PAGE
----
Friedman’s response to Donahue was simple: “If the public … really wanted to buy safety rather than cosmetics, it would be in the self-interest of the automobile [companies] to sell them safety.” He gave the example of the Checker Superba, which was a car primarily marketed for its safety. However, not many people wanted to buy it.
Fast forward a few decades. Car companies are spending millions of dollars per day to crash test their vehicles. The cost of just one modern human-like crash test dummy could run upwards of half a million dollars. Vehicles are rigged with all kinds of expensive sensors and tested in various crash scenarios such as frontal-impact, side-impact, pole-impact, and rollover tests under the watchful eyes of multiple high-speed cameras and highly-paid engineers.
The result: from 1966 to 2013, the traffic fatality rate dropped by over 80 percent (from 5.5 fatalities per 100 million miles driven to 1 per 100 million miles) even though the total population and number of cars has multiplied since then, and the average speed and engine power of automobiles has increased tremendously.
So, what changed?
The post-World War II prosperity gradually improved the families’ pocket books so that, starting in the 1980s, people could afford to pay for expensive safety features. And in this environment came the NHTSA’s 5-star Safety Ratings, and the non-profit IIHS’ Top Safety Pick Awards, which are based on rigorous testing and steadily-improving safety standards.
Consumers’ willingness to pay for safety and the information available in the form of simple safety ratings and awards proved to be a potent combination. And, as car companies realized people were willing to pay for more safety features, they began going all out with a plethora of innovations like anti-lock braking system (ABS), tire pressure monitoring system, front and side-curtain air-bags, collapsible steering columns, traction control, back-up cameras, collision avoidance/ prevention systems, lane-departure and blind-spot warning systems, adaptive cruise control, safe vehicle exit assist, and soon-to-come self-driving cars!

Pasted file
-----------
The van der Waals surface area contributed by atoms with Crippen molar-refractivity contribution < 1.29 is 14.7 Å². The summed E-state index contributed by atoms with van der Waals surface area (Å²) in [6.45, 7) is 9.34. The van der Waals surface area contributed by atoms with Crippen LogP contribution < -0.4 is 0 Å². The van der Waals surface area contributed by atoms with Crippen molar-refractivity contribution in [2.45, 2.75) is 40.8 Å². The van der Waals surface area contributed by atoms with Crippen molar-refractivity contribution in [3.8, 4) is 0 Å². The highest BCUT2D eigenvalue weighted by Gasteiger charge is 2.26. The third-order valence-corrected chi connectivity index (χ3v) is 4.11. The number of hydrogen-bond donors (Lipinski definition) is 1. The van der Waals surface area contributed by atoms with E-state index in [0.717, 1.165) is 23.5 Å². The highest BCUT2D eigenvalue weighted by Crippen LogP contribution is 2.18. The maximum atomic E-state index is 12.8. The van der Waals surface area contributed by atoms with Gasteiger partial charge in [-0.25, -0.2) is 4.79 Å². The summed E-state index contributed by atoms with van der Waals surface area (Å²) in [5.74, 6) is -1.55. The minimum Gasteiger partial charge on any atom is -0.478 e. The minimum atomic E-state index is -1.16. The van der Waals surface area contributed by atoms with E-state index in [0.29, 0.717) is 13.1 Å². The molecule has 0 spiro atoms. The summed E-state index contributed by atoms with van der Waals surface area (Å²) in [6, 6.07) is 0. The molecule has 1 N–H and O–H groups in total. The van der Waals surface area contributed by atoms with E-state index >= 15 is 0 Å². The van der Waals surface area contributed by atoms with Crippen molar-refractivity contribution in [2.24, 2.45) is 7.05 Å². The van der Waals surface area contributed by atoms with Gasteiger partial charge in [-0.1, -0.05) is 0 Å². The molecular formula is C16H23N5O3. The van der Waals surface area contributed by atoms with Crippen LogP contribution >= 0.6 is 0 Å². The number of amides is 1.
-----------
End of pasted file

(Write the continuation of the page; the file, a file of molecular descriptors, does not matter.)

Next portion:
It seems as if the greedy automotive corporations transformed into noble organizations that care for consumer safety. Is that true?
In reality, notwithstanding all the hand wringing by Ralph Nader, and in the decades preceding the government’s establishment of the NHTSA (in 1970), automobile companies had tremendously improved the safety of automobiles with the introduction of seat belts and research into child car seats among many other technological improvements. As people became richer and were willing to pay for more safety features, car companies obliged by developing even more advanced technologies.
Crash test ratings and safety awards are easy to sell to common people. As a result, shareholders of car companies are encouraging their corporate executives to increase profits by benefiting society with safer cars.
Sell CSR to Consumers
Corporate Social Responsibility (CSR) will not be taken seriously by corporations unless it affects the bottom lines. All the tall talk coming out of the Business Roundtable will not be worth a nickel unless shareholders and executives truly believe that consumers care about CSR.
The best way to achieve this is to follow the route of Automotive Crash Test Ratings. Develop a rating system such as 5-Star CSR Ratings, and Top CSR Pick Awards. Then, sell it to consumers.